Out of everything, this is one of the most important measures to help your newborn thrive. There are many resources to help ensure successful breastfeeding. If this is your first baby, I strongly recommend meeting with a lactation specialist to make sure it all goes smoothly. Yes, it costs money and can be a hurdle for some families. But also consider: it is cheaper than formula, is more natural, and the peace of mind you will get from it as you spend years of your life breastfeeding is priceless. Meg Stalnaker is my favorite, though there are many great lactation specialists in Portland. I especially recommend meeting with lactation if you have any conditions that put you at high-risk for lactation difficulties: flat or inverted nipples, minimal or no change in breast size during pregnancy, history of irregular menstrual cycles, history of breast reduction or augmentation, hormone imbalances, twin pregnancy, complicated birth and/or c-section, history of depression, or a baby with medical problems to name a few.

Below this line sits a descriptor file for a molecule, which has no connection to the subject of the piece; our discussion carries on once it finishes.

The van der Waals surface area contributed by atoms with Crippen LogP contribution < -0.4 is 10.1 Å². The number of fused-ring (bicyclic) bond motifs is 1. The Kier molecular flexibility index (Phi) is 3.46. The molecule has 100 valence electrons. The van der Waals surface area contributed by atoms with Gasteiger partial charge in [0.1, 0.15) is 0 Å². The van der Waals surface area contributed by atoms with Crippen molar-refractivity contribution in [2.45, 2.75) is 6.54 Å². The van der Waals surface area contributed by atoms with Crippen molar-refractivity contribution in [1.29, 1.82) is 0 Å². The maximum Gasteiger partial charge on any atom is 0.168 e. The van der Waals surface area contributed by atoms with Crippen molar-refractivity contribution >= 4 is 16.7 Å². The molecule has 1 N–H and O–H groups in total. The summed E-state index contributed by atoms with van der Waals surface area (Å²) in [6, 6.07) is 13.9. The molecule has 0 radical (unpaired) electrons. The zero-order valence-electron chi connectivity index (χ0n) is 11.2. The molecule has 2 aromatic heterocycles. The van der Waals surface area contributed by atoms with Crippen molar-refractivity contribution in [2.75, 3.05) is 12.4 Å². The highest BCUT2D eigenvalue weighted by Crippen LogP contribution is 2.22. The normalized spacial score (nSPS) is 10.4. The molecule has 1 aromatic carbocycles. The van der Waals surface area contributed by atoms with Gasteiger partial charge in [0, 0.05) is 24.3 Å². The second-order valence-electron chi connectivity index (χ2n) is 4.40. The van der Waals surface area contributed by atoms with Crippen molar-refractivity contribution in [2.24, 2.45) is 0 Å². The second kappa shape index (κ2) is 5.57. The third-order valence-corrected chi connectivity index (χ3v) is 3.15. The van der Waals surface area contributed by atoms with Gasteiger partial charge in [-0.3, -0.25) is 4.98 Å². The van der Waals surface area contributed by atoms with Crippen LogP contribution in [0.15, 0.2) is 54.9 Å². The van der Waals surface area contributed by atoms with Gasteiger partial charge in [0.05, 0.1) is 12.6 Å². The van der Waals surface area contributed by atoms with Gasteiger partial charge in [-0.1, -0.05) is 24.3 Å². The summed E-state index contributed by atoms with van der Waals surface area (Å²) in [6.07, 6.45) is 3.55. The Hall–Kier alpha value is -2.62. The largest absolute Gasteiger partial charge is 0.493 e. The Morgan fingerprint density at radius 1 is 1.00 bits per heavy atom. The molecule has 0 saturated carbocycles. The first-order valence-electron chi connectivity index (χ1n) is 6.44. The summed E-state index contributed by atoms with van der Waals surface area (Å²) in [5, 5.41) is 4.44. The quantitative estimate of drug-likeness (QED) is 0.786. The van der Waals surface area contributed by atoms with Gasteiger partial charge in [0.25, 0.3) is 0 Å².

For breastfeeding resources, try these out:
- La Leche League > Number one resource for lactation.
- Breastfeeding, Inc. > Dr. Jack Newman's site
- Can I breastfeed if…? > Handy answers to common questions.
- Medication use during breastfeeding > Good resource
House call and follow-up care
After your newborn visit, if all goes well I'd like to see you again around day 3-5 of life, and for this visit we offer a house call at no additional charge. That way, you can just stay at home and focus on bonding with your newborn. (Note: if you live more than about 10 minutes from our clinic, we need to block out more time from my schedule, so there is a $50 charge for driving time.)
Next, you'll come in for your first clinic visit at 2 weeks of age. I recommend always scheduling your next well visit each time you see me so you'll never have to worry about when you need to come in next. For your reference, our schedule of routine well checks can be found on the right side of this page.
- After birth (within 24 hours)
- Newborn visit (day 3-5 of age, home visits encouraged)
- 2 weeks
- 2 months
- 4 months
- 6 months
- 9 months
- 12 months
- 15 months
- 18 months
- 2 years
- Yearly thereafter